¶ 24 A & C accepted and used the fertilizer and chemicals ordered by A & C's agent, Zach. A valid, binding contract for the sale of goods existed between A & C and Fitterer.

¶ 25 2. Whether Fitterer is entitled to prejudgment interest .

¶ 26 “A party is entitled to prejudgment interest when three criteria are met: (1) the existence of an underlying monetary obligation; (2) the amount of recovery is certain or capable of being made certain by calculation; and (3) the right to recover the obligation vests on a particular day.” DiMarzio v. Crazy Mountain Constr., Inc., 2010 MT 231, ¶ 58, 358 Mont. 119, 243 P.3d 718 (citing § 27–1–211, MCA). Relying on DiMarzio, A & C argues that Fitterer is not entitled to prejudgment interest because there was no valid, binding contract between the parties, and the right to recover did not vest on a particular day.

¶ 27 In DiMarzio, the plaintiff (DiMarzio) hired Crazy Mountain Construction, Inc. (CMC) as a general contractor to remodel his home. F.L. Dye Company was hired to install an air conditioning and humidification system. DiMarzio, ¶ 2. After disputes arose among DiMarzio, CMC, and F.L. Dye regarding the quality of the work, DiMarzio terminated the project and sued CMC and F.L. Dye. F.L. Dye filed a counterclaim against DiMarzio for breach of contract. DiMarzio, ¶¶ 2–3. F.L. Dye prevailed in its suit against DiMarzio and sought prejudgment interest. DiMarzio, ¶¶ 8–9. We held that the District Court did not err by refusing to award prejudgment interest because “this was not an action for the definite unpaid balance of a contract. Until the jury returned its verdict, neither party knew if a contract even existed, let alone a certain sum of damages.” DiMarzio, ¶ 60.

¶ 28 A & C's reliance on DiMarzio is unavailing. The dispute at issue here satisfies the three requirements we articulated in DiMarzio: (1) there was a clear underlying monetary obligation—A & C's balance due on Account No. 1577; (2) the amount due on Account No. 1577 was “capable of being made certain” by calculating the amounts due on each order, subtracting the payments A & C did make, and applying the applicable interest; and (3) the right to recovery vested on the dates the accounts became due per the terms of the statements. See Serrania v. LPH, Inc., 2015 MT 113, ¶ 27, 379 Mont. 17, 347 P.3d 1237 (“Section 31–1–106(1)(b), MCA, however, authorizes interest ‘on all money at a rate of 10% a year after it becomes due on ․ an account stated[.]’ ”).

¶ 29 Notwithstanding the DiMarzio criteria, A & C further argues that Fitterer should not benefit from its own delays in the legal proceedings by recovering prejudgment interest on a claim that Fitterer did not pursue for over two years. A & C notes that this case languished to the point that the District Court issued a “Notice of Older Case” in order to spur action from the parties. Fitterer responds that A & C's argument does not satisfy either of the exceptions to the payment of prejudgment interest set forth in § 27–1–211, MCA, which provides that a party has a right to prejudgment interest “except during the time that the debtor is prevented by law or by the act of the creditor from paying the debt.” Section 27–1–211, MCA. Fitterer notes that A & C was never prevented from paying its debt either by law or by any of Fitterer's actions. We agree.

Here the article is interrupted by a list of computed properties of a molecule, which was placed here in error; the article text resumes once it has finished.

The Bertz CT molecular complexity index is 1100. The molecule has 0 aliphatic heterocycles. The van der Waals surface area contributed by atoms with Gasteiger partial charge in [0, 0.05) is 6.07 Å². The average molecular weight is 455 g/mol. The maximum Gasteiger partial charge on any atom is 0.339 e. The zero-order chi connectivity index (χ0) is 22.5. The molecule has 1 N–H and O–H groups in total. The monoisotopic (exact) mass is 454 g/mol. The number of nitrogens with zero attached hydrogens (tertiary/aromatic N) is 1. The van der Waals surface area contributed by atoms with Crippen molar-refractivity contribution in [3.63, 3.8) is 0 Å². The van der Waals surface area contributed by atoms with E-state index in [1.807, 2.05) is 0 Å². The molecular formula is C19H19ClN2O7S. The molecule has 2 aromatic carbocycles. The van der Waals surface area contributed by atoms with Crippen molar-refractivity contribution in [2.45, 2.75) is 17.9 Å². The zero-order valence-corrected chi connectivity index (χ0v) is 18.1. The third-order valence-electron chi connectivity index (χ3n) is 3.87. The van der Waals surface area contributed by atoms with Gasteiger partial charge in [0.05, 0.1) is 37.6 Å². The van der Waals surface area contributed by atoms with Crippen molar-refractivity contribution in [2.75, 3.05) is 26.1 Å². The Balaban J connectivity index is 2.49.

¶ 30 In Price Bldg. Serv. v. Holms, 214 Mont. 456, 693 P.2d 553 (1985), almost nine years passed between the completion of the construction project underlying the dispute and the date of trial. Nevertheless, we reversed the District Court's denial of prejudgment interest, noting that time delay was not one of the exceptions to an award of prejudgment interest listed in § 27–1–211, MCA. Price, 214 Mont. at 464–65, 693 P.2d at 557–58. We also rejected the argument “that as an equitable matter the contractor's lack of diligence in taking the case to trial must invalidate the operation of the prejudgment interest statute.” Price, 214 Mont. at 465–66, 693 P.2d at 558. We noted that “[t]he record reveals that the [plaintiff] did not diligently pursue his claim but also reveals that the [defendants] did not ask for a speedy resolution of this matter. [The defendants] were content to let the case remain inactive.” Price, 214 Mont. at 464, 693 P.2d at 557. Similarly, in this case the record reveals that A & C did not seek a speedy resolution of the matter.

¶ 31 Fitterer was properly awarded prejudgment interest on the unpaid principal amount due on A & C's account under § 27–1–211, MCA.

¶ 32 3. Whether Clint is personally liable for money owed under A & C's contract with Fitterer.

¶ 33 A & C argues that Fitterer has failed to establish any personal liability against Clint, despite the District Court's finding that “[i]t appears that sometimes [Clint] and his entities are interchangeable.” Fitterer concedes on appeal that Clint should be dismissed as a defendant in this case, and only A & C should be held liable under the contract. We therefore remand this case to the District Court for the dismissal of Clint personally as a defendant.

CONCLUSION

¶ 34 The District Court correctly determined that a valid, binding contract existed between A & C and Fitterer for the sale of goods. Fitterer is entitled to prejudgment interest on the amount due under the contract. This case is remanded to the District Court for dismissal of Clint Mullin as a defendant.

¶ 35 Affirmed in part, reversed in part, and remanded for entry of an amended judgment consistent with this Opinion.

Justice JAMES JEREMIAH SHEA delivered the Opinion of the Court.

We Concur: MIKE McGRATH, BETH BAKER, PATRICIA COTTER and MICHAEL E. WHEAT.